T. N. Pandey
When Dr Manmohan Singh was Finance Minister, he realised the problems of senior citizens (persons of 65 years and more) in the country and decided to put surplus money in their pockets by giving them tax breaks. In his 1992-93 Budget speech, he observed: “Taking note of the financial difficulties often encountered by persons in old age and as a token of my regard for such senior citizens, I propose to give a tax rebate of 10 per cent on the net tax payable by persons who have completed 65 years of age and whose gross total income is below Rs 50,000.”
Over the years, the quantum of the benefit was increased from time to time. Concern for the aged was reiterated again by Mr Jaswant Singh in his 2003-04 Budget speech: “India will shortly become home to the second largest number of elderly persons in the world. The population of our elderly, at present estimated at 76 million, is expected to increase to 100 million in 2013. The interest of the pensioners and senior citizens are, therefore, a particular responsibility of the NDA Government”.
Thus, the benefit for senior citizens was enhanced from Rs 15,000 to Rs 20,000.
While presenting the 2005-06 Budget, the Finance Minister, Mr P. Chidambaram, deleted Section 88B. He, however, started fixing a higher exemption limit for senior citizens for different years as can be seen from Table 1.
However, for assessment year (AY) 2009-10, the figures clearly show that the tax benefit is going to be drastically reduced to Rs 7,500, which is much lower than the Rs 20,000 tax credit given earlier.
Another surprise in the Finance Bill is that senior citizens have been discriminated against in the matter of exemption limit.
While in the case of general category of taxpayers and women taxpayers it is Rs 40,000 and Rs 35,000, respectively, in the case of senior citizens, it is only Rs 30,000. During a recent interactive session with FICCI, CBDT officials gave the following reasons for that:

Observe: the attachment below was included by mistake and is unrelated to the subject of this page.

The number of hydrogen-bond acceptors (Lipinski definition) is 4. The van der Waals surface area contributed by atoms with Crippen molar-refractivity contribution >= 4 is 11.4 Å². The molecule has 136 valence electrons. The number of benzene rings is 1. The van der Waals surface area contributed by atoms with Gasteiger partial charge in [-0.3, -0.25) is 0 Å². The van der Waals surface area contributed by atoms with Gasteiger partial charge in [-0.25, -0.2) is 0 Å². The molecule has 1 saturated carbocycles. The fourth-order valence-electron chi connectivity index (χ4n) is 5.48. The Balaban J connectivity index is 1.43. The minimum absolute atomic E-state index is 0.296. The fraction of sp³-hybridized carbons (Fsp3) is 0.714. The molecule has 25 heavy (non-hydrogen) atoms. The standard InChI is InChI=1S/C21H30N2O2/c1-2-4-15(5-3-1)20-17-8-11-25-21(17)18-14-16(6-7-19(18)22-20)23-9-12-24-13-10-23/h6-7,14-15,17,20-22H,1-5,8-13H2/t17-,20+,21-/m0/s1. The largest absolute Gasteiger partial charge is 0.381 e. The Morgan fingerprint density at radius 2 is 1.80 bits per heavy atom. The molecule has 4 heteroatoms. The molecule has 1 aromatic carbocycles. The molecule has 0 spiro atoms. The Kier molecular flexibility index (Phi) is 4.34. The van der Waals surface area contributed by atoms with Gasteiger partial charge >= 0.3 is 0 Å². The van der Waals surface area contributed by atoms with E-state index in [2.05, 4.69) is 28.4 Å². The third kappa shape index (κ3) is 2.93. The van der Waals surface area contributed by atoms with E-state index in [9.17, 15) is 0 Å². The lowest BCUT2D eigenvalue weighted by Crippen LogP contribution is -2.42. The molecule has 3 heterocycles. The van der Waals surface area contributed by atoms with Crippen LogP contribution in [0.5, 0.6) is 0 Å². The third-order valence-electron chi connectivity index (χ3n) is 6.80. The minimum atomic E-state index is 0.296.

The tax liability of senior citizens has been considerably reduced because of adjustments to the tax brackets.
Senior citizens have been entitled to insurance up to Rs 20,000 under Section 80D of the I-T Act.
The new tax brackets are provided for all categories of taxpayers and not merely for senior citizens (Table 2).
The figures in the Table are exclusive of education cess, which is same for all categories of taxpayers.
Thus, by adjustment of the tax brackets, no extra benefit, other than the Rs 7,500, is going to be derived by the senior citizens.
As regards insurance, it is illusory because most insurance companies are unwilling to provide medical insurance for persons above 65 years of age. Thus, the income-tax benefit for senior citizens will now be only Rs 7,500 per annum, while it was Rs 20,000 up to the year 2005-06. Obviously, there is no justification for such reductions especially as such persons deserve more care.
Tax benefit for senior citizens was thought of because of increased expenses on account of health and for meeting unfinished family responsibilities. Many of them are uncared for by their children. Hence, they need more disposable funds than the general category of taxpayers.
Recognising these problems, the Government has mooted the reverse mortgage loan scheme so that they can derive extra money needed by mortgaging their houses while still living in them.
In such a situation, bringing down tax benefits for such persons, more so when there is no unified and comprehensive social security scheme in the country, is clearly unfair.